November 2011: Die Like You Really Mean It @ Allegra LaViola Gallery

Eddie Martinez, Untitled, Images Courtesy of Allegra LaViola Gallery

Die Like You Really Mean It
Allegra LaViola Gallery
October 26 - December 3 2011

Die like you really mean it. This statement could be a call to radical action. It could be a poetic way to talk about living well in a tough world. This could be the expression of a narcissist, or someone demanding social justice. Or It could be about how much, exactly, are we true to ourselves. The philosopher Slavoj Zizek captures the heart of the debate when describing his critique around of the modern person, writing: “...people who profess their cynical distance and radical pragmatic opportunism secretly believe much more than they are willing to admit, even if they transpose these beliefs onto (nonexistent) “others.”” It could also be the sort of thought that forms into a Chuck Palahniuk moment, where the narrator in Fight Club intones: “On a long enough timeline, the survival rate for everyone drops to zero.”

Bobby Sands, a member of the Irish Republican Army, has a street named after him in Tehran. The Street was previously named after Winston Churchill, and it used to be the front door and address to the British Embassy, but they moved the entrance to the backstreet to avoid having to list Bobby Sands Street as the embassy’s address. That street is there because Sands lived his life and died with certain seriousness. Sands died after sixty-six days on a hunger strike in 1981, he starved himself to death in a British prison. Some call Sand’s life stupid and violent, fairly, but others see him as a hero, fairly. His story demands a sort of direct confrontation with the “enemy,” whichever side you fall on, and whatever side you do fall on, it’s impossible to say that Sands didn’t die like he meant it.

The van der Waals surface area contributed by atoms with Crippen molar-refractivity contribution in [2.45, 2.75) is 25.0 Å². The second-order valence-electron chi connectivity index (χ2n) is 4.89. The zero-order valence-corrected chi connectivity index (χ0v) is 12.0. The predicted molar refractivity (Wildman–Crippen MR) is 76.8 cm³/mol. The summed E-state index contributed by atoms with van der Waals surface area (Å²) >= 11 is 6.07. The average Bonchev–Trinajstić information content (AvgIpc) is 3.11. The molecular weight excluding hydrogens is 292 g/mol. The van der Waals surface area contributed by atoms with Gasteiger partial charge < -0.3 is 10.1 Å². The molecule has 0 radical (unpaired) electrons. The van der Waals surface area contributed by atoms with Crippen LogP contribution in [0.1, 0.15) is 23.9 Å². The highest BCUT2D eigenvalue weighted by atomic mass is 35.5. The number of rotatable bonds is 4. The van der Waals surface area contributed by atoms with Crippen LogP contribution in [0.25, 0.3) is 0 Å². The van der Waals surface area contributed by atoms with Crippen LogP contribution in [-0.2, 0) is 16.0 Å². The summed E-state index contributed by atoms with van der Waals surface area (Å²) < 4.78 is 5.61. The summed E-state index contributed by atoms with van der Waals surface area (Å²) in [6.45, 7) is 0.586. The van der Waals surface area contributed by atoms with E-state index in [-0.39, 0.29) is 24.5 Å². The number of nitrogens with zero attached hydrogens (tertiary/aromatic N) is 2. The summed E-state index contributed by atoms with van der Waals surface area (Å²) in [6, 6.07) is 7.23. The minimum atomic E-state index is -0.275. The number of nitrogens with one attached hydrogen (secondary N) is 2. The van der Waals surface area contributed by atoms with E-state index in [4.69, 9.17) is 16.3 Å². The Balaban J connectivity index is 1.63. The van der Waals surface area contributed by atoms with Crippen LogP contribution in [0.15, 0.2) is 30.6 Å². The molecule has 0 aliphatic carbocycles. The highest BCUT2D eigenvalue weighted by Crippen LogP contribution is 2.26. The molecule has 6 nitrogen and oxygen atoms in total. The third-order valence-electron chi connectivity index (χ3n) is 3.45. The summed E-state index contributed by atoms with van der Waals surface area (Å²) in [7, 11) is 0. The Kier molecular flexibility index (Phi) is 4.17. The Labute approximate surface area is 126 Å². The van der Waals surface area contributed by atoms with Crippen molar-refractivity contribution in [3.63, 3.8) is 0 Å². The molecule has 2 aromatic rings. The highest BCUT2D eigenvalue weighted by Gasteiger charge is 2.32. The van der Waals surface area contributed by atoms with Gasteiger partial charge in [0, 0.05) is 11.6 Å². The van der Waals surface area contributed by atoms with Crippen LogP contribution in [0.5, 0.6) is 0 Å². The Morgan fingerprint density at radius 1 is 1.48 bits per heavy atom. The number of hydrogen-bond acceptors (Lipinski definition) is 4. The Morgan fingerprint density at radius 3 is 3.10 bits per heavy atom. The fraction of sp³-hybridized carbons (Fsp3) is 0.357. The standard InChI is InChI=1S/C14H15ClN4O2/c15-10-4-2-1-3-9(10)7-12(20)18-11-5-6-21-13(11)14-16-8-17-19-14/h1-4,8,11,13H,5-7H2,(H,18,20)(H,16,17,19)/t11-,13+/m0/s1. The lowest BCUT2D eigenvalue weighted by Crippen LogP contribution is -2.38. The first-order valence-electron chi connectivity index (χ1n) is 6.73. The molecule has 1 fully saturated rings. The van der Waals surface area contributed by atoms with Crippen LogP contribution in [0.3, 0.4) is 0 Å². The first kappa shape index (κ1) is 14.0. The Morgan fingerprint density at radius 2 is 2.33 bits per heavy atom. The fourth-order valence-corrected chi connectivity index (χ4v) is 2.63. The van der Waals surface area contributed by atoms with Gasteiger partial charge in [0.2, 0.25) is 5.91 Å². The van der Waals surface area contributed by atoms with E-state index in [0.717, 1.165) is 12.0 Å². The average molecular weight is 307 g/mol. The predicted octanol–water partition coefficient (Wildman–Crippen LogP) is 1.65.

Elizabeth Huey, Seance, Images Courtesy of Allegra LaViola Gallery

Recently Democracy Now broadcast the funeral of Troy Anthony Davis, who was executed for murder despite many, many reasons that suggested his case deserved further consideration. The pastor who ended the segment on Democracy Now, Raphael Warnock, gave a great speech about compassion, and the pastor’s segment ended with: “…existentially we all live, don’t ya know, on death row. We all live on death row. The difference between us and Troy is that Troy knew it, and some of us have yet to figure it out.”

Die Like You Really Mean It
is up at Allegra LaViola Gallery from October 26th to December 3rd, the opening is October 26th from 6 to 9pm. The show is curated by Paul Brainard and Frank Webster. The artists are Erik Benson, Paul Brainard, Pia Dehne, Hiroyuki Hamada, Elizabeth Huey, Erika Keck, Emily Noelle Lambert, Frank Lentini, Eddie Martinez, Brian Montouri, Bryan Osburn, Kanishka Raja, Erika Ranee, Tom Sanford, Christopher Saunders, Kristen Schiele, Ryan Schneider, Oliver Warden, Frank Webster, Eric White and Doug Young.

Erik Benson, Seedless, Images Courtesy of Allegra LaViola Gallery

 Frank Lentini, Untitled (2), Images Courtesy of Allegra LaViola Gallery

Bill Donovan

Bill Donovan, a writer, artist and educator in New York City, completed his MFA with a specialization in painting in 2006 at the University of Iowa and will complete his MA in Art History and Criticism at Stony Brook University in 2012. Donovan is an adjunct professor of Fine Art at Adelphi University and Nassau Community College. He has been actively showing his paintings internationally since 2005, exhibiting in countries including Spain, Australia and Denmark. Mr. Donovan's writing has appeared in Beautiful/Decay, The Huffington Post and WhiteHot Magazine.  You can keep up with Bill through his website:

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